This letter was written by Abdiel Vazquez, a Mexican American first-generation college graduate. He is pursuing his master's in public administration at Penn State.
First-generation college students face many unique challenges. We often feel enormous pressure to succeed, guilt because of the opportunities we have been afforded that our parents were not, and pride as we sacrifice and work to build a better life for ourselves and our families.
Aside from the complex emotional rollercoaster of being a first-generation college student, we also face institutional hurdles that most traditional students do not.
We often struggle to navigate what is described as the “hidden curriculum” of college, which includes figuring out housing, financial aid, networking, getting help from professors and counselors, and getting involved in extracurricular activities. We don’t have parents who have gone through this complex system before, and sometimes our parents don’t even speak the same language as our administrators and professors. As a result, we have to go above and beyond — by ourselves — to get the information we need to succeed.
This lack of institutional knowledge along with the additional burdens of being a first-generation student has real world consequences that can prevent us from taking full advantage of our time in college — or even finishing our chosen degree program at all.
In fact, only 27% of first-generation college students graduate within four years, according to a report by the Center for First-generation Student Success.
This high dropout rate is often the result of a failure by our educational institutions to adapt to the varying needs of “nontraditional” students. Of the 4.7 million students who entered college in 2009, only 24% were “full-time students who were attending college for the first time.” Interestingly, there are far more of the “nontraditional” students than what many imagine is typical for college students.
Professors and universities should recognize the unique struggles that first-generation and other nontraditional students face and understand we often feel more comfortable turning to outside resources to succeed. This might mean watching additional lectures on iTunes U, making flashcards to study on Chegg and Quizlet, or getting writing help from Grammarly.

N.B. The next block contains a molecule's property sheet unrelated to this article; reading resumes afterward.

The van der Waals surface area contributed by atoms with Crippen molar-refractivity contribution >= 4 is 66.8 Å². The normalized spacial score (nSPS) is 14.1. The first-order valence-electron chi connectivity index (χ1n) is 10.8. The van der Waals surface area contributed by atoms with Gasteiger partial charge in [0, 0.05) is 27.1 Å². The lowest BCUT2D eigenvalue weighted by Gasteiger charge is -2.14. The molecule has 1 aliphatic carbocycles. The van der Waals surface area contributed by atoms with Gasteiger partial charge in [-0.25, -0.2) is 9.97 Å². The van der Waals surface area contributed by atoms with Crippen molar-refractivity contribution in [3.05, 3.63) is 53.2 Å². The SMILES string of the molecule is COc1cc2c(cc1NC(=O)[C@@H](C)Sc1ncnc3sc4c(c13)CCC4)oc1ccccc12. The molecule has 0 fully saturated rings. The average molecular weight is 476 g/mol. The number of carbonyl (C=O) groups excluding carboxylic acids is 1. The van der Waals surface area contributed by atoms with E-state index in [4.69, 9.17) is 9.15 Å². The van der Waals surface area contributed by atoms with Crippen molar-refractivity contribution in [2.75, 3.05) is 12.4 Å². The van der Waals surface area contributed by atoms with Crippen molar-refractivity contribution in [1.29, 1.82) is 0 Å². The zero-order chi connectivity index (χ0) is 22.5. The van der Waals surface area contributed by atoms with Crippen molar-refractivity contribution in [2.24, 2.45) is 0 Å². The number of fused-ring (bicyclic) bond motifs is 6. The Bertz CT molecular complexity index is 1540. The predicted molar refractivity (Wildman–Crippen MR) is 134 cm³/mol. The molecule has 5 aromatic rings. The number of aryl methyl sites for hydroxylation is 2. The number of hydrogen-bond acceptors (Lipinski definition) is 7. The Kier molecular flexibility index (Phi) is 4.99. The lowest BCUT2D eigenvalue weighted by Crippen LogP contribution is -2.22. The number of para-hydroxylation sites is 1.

Amid the pandemic as schools suddenly moved to virtual classes, online resources have been the saving grace for millions of students like me. Unfortunately, I have heard professors discouraging online resources like Chegg, because it is only viewed as a tool for cheating.
Many professors don’t seem to understand how most students use these tools to help them learn. If faculty and administrators overreact and choose to target students who use these types of online resources and make students feel like it is illegal even to have a Chegg account, they put the success of nontraditional students like me at risk. My generation grew up with the internet, and our ability to access and learn information effectively online will ensure that we are the leaders of tomorrow. To hamper our ability to do so is to discourage us from learning, growing, and succeeding.
I am grateful that Penn State acknowledges the unique difficulties some students face. Last year they hosted a National First-Generation College Celebration, but we need more than acknowledgement. We need support.
Unnecessarily cracking down and policing students who use online educational resources is detrimental to the education of students. Given all the added burdens first-generation students face to earn our degrees, I hope faculty will not add additional barriers.